Through a bachelor's degree program in public safety and security, students gain an understanding of how safety and security agencies operate, focusing on how to analyze safety and security risks and devise plans to counter those threats. Many programs also teach managerial and leadership skills. Because this can be a stressful field, students may learn self-care and stress reduction techniques to help them stay focused on their jobs. Prospective students of a bachelor's program must have a high school diploma, possibly an associate's degree and/or relevant professional work experience. Possible state licensure may also be required for this field before seeking employment.
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Bachelor's Degree Programs in Public Safety and Security
Students in this program learn about the various ways federal and state agencies communicate and share information with private security agencies. The differences of working in one agency versus another and how working in the public sector differs from working in the private sector can also be covered. Current events are often explored since security threats change rapidly, and students must learn how to find and interpret information on evolving threats. Students are taught not only how to handle disasters and emergencies, but how to prevent them from occurring. Course topics include:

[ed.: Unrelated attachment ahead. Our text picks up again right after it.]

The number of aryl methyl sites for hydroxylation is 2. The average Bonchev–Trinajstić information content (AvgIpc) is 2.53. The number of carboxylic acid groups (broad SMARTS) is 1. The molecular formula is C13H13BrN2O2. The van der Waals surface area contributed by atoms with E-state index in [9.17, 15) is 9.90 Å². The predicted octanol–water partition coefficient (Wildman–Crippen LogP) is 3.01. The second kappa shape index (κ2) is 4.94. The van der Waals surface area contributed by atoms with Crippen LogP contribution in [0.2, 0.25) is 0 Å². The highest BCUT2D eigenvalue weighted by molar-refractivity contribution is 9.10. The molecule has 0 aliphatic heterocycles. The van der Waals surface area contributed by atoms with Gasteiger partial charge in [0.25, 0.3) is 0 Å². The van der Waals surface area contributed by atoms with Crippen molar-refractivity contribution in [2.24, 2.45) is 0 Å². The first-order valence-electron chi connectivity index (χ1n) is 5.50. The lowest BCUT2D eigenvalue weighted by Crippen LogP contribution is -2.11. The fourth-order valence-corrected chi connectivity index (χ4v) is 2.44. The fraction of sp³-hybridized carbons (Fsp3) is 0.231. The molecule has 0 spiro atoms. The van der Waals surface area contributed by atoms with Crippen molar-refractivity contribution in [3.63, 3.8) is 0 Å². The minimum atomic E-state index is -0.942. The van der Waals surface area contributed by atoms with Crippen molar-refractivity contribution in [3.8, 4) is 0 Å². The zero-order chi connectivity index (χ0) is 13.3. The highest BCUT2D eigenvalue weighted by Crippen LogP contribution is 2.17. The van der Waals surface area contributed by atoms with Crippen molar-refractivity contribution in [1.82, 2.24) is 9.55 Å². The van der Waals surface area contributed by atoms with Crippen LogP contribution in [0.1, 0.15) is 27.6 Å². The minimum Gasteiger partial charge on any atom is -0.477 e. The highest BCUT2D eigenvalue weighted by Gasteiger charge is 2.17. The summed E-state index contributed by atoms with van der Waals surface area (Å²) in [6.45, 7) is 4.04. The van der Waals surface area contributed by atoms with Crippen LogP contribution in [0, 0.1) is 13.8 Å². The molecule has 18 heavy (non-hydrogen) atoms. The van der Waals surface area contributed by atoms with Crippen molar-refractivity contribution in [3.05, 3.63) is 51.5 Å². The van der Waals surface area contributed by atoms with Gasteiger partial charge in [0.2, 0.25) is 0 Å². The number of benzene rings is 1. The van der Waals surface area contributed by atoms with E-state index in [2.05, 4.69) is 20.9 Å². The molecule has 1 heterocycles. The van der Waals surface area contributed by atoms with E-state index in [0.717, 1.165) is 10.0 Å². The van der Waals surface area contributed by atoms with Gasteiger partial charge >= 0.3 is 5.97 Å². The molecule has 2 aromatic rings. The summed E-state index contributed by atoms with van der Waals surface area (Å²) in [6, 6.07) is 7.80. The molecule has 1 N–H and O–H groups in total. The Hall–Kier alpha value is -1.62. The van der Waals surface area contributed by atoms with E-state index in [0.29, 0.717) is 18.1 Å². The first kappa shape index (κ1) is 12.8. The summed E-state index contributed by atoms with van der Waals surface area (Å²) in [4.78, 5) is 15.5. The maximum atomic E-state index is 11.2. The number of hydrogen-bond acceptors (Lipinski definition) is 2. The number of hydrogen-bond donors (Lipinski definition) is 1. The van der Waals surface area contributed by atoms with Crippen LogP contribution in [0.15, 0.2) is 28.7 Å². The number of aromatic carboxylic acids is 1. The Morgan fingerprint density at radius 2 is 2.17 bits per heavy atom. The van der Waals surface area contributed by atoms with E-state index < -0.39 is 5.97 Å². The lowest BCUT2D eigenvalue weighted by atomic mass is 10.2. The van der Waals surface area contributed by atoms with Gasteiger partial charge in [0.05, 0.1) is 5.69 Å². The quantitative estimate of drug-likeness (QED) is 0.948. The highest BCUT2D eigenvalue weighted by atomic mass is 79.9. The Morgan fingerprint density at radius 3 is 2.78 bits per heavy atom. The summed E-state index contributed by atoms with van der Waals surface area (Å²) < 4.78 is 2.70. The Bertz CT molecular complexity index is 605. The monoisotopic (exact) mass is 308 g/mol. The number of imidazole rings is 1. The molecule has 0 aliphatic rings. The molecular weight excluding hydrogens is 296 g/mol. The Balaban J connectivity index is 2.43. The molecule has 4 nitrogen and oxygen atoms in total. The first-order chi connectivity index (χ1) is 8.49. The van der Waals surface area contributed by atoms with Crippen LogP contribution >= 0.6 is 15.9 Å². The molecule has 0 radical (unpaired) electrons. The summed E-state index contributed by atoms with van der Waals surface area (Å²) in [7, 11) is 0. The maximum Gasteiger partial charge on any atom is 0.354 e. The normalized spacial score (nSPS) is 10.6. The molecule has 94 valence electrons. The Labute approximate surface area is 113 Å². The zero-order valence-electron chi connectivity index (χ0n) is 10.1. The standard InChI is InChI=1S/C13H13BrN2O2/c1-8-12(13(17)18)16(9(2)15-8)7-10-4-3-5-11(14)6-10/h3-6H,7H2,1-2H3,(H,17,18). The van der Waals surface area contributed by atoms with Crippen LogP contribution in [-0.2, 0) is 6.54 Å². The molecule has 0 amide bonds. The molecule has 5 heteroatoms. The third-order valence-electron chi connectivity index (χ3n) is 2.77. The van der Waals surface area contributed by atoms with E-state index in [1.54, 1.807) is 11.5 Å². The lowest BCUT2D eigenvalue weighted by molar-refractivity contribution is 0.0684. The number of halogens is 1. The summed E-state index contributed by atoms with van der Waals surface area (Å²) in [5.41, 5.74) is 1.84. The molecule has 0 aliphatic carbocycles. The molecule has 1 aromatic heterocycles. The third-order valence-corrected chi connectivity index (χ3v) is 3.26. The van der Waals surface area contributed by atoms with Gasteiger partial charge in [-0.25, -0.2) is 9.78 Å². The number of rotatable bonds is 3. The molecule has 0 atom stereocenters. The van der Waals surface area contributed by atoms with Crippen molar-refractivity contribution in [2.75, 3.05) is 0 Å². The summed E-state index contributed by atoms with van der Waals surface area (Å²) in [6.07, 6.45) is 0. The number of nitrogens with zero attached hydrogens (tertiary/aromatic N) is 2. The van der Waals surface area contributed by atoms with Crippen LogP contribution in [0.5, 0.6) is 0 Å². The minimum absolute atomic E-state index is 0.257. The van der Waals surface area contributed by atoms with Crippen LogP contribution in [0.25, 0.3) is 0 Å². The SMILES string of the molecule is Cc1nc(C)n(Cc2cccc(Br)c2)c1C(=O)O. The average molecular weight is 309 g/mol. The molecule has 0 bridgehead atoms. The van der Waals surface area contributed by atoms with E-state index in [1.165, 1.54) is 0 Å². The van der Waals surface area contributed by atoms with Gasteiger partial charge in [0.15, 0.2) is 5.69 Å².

- Working with federal and local agencies
- Emergency management
- Risk management
- Media and public relations and disaster and crisis response
- Bio-hazard weapons and weapons of mass destruction
Popular Career Options
Many graduates of public safety and security programs pursue employment with government agencies. However, other career options are available in the private sector. As more companies take their operations internationally, the need for safety and security for employees and buildings abroad has become important. Individuals may find employment with private companies providing protection and security services. Career options beyond employment with government agencies can include:
- Private or corporate investigator
- Executive protection officer
- Industrial espionage security specialist
- Personnel security specialist
- Executive protection officer
Employment Outlook and Salary Information
While the U.S. Bureau of Labor Statistics doesn't provide information specific to security specialists, it did state that private detectives and investigators would see a 5% growth in employment opportunities from 2014 to 2024. Growth is attributed to heightened security concerns and the need to protect confidential information. The mean annual wage for these workers was $52,840 as of May 2015.
Continuing Education Information
Depending on the job position and the state in which an individual is employed, there may or may not be licensing requirements that include continuing education. Many seminars offered by local professional organizations will usually meet the requirements. However, master's degree programs in public safety and security are available for individuals who are interested in continuing their education.
An undergraduate degree in public safety and security provides technical and hands-on training in all aspects of handling crimes and threats. Those who earn a degree in this field have a number of career choices, some of which require state licensure.